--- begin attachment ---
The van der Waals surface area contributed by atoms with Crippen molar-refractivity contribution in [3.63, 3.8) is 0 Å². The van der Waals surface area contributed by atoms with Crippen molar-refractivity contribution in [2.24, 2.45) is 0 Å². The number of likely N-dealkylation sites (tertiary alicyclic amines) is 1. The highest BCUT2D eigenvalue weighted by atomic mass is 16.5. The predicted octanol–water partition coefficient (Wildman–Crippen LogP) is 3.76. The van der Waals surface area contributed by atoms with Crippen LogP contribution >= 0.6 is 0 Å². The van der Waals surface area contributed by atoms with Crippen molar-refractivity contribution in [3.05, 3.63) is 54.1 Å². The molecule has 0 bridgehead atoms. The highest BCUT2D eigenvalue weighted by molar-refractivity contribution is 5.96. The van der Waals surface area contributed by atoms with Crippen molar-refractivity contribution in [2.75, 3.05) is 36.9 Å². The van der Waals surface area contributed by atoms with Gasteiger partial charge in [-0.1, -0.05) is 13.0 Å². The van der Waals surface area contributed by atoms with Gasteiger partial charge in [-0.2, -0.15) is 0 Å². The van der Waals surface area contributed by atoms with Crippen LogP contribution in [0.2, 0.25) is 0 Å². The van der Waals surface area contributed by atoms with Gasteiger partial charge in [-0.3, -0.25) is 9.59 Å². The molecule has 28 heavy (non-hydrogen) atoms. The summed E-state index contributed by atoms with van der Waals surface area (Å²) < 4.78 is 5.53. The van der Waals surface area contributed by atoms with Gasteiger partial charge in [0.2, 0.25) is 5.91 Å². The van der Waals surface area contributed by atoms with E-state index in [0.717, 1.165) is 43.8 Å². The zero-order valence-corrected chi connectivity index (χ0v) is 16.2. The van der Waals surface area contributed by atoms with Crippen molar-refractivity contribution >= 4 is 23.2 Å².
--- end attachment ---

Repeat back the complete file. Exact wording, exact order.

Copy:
The van der Waals surface area contributed by atoms with Crippen molar-refractivity contribution in [3.63, 3.8) is 0 Å². The van der Waals surface area contributed by atoms with Crippen molar-refractivity contribution in [2.24, 2.45) is 0 Å². The number of likely N-dealkylation sites (tertiary alicyclic amines) is 1. The highest BCUT2D eigenvalue weighted by atomic mass is 16.5. The predicted octanol–water partition coefficient (Wildman–Crippen LogP) is 3.76. The van der Waals surface area contributed by atoms with Crippen LogP contribution >= 0.6 is 0 Å². The van der Waals surface area contributed by atoms with Crippen molar-refractivity contribution in [3.05, 3.63) is 54.1 Å². The molecule has 0 bridgehead atoms. The highest BCUT2D eigenvalue weighted by molar-refractivity contribution is 5.96. The van der Waals surface area contributed by atoms with Crippen molar-refractivity contribution in [2.75, 3.05) is 36.9 Å². The van der Waals surface area contributed by atoms with Gasteiger partial charge in [-0.1, -0.05) is 13.0 Å². The van der Waals surface area contributed by atoms with Gasteiger partial charge in [-0.2, -0.15) is 0 Å². The van der Waals surface area contributed by atoms with Crippen LogP contribution in [0.2, 0.25) is 0 Å². The van der Waals surface area contributed by atoms with Gasteiger partial charge in [-0.3, -0.25) is 9.59 Å². The molecule has 28 heavy (non-hydrogen) atoms. The summed E-state index contributed by atoms with van der Waals surface area (Å²) < 4.78 is 5.53. The van der Waals surface area contributed by atoms with Gasteiger partial charge in [0.2, 0.25) is 5.91 Å². The van der Waals surface area contributed by atoms with E-state index in [0.717, 1.165) is 43.8 Å². The zero-order valence-corrected chi connectivity index (χ0v) is 16.2. The van der Waals surface area contributed by atoms with Crippen molar-refractivity contribution >= 4 is 23.2 Å².